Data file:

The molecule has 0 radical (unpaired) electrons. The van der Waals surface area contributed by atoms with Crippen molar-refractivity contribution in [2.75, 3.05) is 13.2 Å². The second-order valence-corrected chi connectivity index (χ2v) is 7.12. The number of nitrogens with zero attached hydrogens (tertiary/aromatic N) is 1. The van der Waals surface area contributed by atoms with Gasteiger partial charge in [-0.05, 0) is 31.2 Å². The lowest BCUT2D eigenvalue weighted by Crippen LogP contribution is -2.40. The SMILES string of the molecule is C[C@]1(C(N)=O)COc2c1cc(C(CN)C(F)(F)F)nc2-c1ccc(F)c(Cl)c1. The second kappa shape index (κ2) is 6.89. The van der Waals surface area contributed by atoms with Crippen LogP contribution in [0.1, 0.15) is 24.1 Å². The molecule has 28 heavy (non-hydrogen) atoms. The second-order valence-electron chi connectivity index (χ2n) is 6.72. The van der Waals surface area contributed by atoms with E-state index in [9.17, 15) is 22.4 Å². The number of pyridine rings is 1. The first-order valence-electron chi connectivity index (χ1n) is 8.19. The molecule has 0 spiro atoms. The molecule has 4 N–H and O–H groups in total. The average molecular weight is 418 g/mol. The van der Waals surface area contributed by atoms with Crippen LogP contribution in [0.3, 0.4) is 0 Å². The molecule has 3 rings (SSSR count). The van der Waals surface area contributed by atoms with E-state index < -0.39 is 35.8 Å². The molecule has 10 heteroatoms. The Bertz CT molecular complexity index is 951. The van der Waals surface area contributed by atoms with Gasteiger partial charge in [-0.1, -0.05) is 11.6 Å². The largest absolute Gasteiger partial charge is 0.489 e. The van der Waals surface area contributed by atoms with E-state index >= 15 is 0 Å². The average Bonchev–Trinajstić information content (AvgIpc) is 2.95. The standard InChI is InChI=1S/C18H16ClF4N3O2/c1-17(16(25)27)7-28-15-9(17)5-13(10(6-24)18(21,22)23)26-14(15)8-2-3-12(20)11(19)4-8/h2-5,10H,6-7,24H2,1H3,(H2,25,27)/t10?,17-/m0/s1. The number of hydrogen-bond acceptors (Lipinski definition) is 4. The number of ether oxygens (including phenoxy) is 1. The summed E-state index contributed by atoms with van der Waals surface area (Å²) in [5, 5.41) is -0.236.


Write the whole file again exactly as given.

The molecule has 0 radical (unpaired) electrons. The van der Waals surface area contributed by atoms with Crippen molar-refractivity contribution in [2.75, 3.05) is 13.2 Å². The second-order valence-corrected chi connectivity index (χ2v) is 7.12. The number of nitrogens with zero attached hydrogens (tertiary/aromatic N) is 1. The van der Waals surface area contributed by atoms with Gasteiger partial charge in [-0.05, 0) is 31.2 Å². The lowest BCUT2D eigenvalue weighted by Crippen LogP contribution is -2.40. The SMILES string of the molecule is C[C@]1(C(N)=O)COc2c1cc(C(CN)C(F)(F)F)nc2-c1ccc(F)c(Cl)c1. The second kappa shape index (κ2) is 6.89. The van der Waals surface area contributed by atoms with Crippen LogP contribution in [0.1, 0.15) is 24.1 Å². The molecule has 28 heavy (non-hydrogen) atoms. The second-order valence-electron chi connectivity index (χ2n) is 6.72. The van der Waals surface area contributed by atoms with E-state index in [9.17, 15) is 22.4 Å². The number of pyridine rings is 1. The first-order valence-electron chi connectivity index (χ1n) is 8.19. The molecule has 0 spiro atoms. The molecule has 4 N–H and O–H groups in total. The average molecular weight is 418 g/mol. The van der Waals surface area contributed by atoms with Crippen LogP contribution in [0.3, 0.4) is 0 Å². The molecule has 3 rings (SSSR count). The van der Waals surface area contributed by atoms with E-state index < -0.39 is 35.8 Å². The molecule has 10 heteroatoms. The Bertz CT molecular complexity index is 951. The van der Waals surface area contributed by atoms with Gasteiger partial charge in [-0.1, -0.05) is 11.6 Å². The largest absolute Gasteiger partial charge is 0.489 e. The van der Waals surface area contributed by atoms with E-state index >= 15 is 0 Å². The average Bonchev–Trinajstić information content (AvgIpc) is 2.95. The standard InChI is InChI=1S/C18H16ClF4N3O2/c1-17(16(25)27)7-28-15-9(17)5-13(10(6-24)18(21,22)23)26-14(15)8-2-3-12(20)11(19)4-8/h2-5,10H,6-7,24H2,1H3,(H2,25,27)/t10?,17-/m0/s1. The number of hydrogen-bond acceptors (Lipinski definition) is 4. The number of ether oxygens (including phenoxy) is 1. The summed E-state index contributed by atoms with van der Waals surface area (Å²) in [5, 5.41) is -0.236.